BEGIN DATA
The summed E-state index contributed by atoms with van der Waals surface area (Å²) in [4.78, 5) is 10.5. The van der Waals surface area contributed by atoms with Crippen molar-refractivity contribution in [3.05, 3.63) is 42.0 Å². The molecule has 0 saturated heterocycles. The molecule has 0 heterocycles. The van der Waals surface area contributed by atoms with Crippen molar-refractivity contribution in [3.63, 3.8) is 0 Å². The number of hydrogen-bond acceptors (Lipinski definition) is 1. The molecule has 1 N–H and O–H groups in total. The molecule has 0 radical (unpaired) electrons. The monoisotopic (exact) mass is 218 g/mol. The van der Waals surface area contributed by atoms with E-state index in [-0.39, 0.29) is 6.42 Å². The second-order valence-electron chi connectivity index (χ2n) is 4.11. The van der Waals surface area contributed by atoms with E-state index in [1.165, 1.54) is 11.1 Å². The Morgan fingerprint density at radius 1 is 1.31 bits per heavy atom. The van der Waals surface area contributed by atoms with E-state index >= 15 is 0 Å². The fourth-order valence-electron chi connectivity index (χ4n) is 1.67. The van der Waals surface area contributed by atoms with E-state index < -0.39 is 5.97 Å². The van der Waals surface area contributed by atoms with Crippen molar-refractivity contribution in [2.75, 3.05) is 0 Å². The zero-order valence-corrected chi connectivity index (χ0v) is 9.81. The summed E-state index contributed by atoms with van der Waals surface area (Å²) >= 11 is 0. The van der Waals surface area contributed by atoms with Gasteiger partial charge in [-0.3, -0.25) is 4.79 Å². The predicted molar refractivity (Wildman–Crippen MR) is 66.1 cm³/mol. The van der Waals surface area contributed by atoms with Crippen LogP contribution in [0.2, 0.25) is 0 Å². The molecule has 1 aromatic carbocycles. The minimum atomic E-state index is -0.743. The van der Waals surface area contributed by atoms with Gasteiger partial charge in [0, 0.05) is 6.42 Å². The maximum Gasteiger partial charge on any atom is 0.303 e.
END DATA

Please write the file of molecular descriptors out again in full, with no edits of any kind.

The summed E-state index contributed by atoms with van der Waals surface area (Å²) in [4.78, 5) is 10.5. The van der Waals surface area contributed by atoms with Crippen molar-refractivity contribution in [3.05, 3.63) is 42.0 Å². The molecule has 0 saturated heterocycles. The molecule has 0 heterocycles. The van der Waals surface area contributed by atoms with Crippen molar-refractivity contribution in [3.63, 3.8) is 0 Å². The number of hydrogen-bond acceptors (Lipinski definition) is 1. The molecule has 1 N–H and O–H groups in total. The molecule has 0 radical (unpaired) electrons. The monoisotopic (exact) mass is 218 g/mol. The van der Waals surface area contributed by atoms with E-state index in [-0.39, 0.29) is 6.42 Å². The second-order valence-electron chi connectivity index (χ2n) is 4.11. The van der Waals surface area contributed by atoms with E-state index in [1.165, 1.54) is 11.1 Å². The Morgan fingerprint density at radius 1 is 1.31 bits per heavy atom. The van der Waals surface area contributed by atoms with E-state index >= 15 is 0 Å². The fourth-order valence-electron chi connectivity index (χ4n) is 1.67. The van der Waals surface area contributed by atoms with E-state index < -0.39 is 5.97 Å². The van der Waals surface area contributed by atoms with Crippen molar-refractivity contribution in [2.75, 3.05) is 0 Å². The zero-order valence-corrected chi connectivity index (χ0v) is 9.81. The summed E-state index contributed by atoms with van der Waals surface area (Å²) >= 11 is 0. The van der Waals surface area contributed by atoms with Gasteiger partial charge in [-0.3, -0.25) is 4.79 Å². The predicted molar refractivity (Wildman–Crippen MR) is 66.1 cm³/mol. The van der Waals surface area contributed by atoms with Crippen LogP contribution in [0.2, 0.25) is 0 Å². The molecule has 1 aromatic carbocycles. The minimum atomic E-state index is -0.743. The van der Waals surface area contributed by atoms with Gasteiger partial charge in [0, 0.05) is 6.42 Å². The maximum Gasteiger partial charge on any atom is 0.303 e.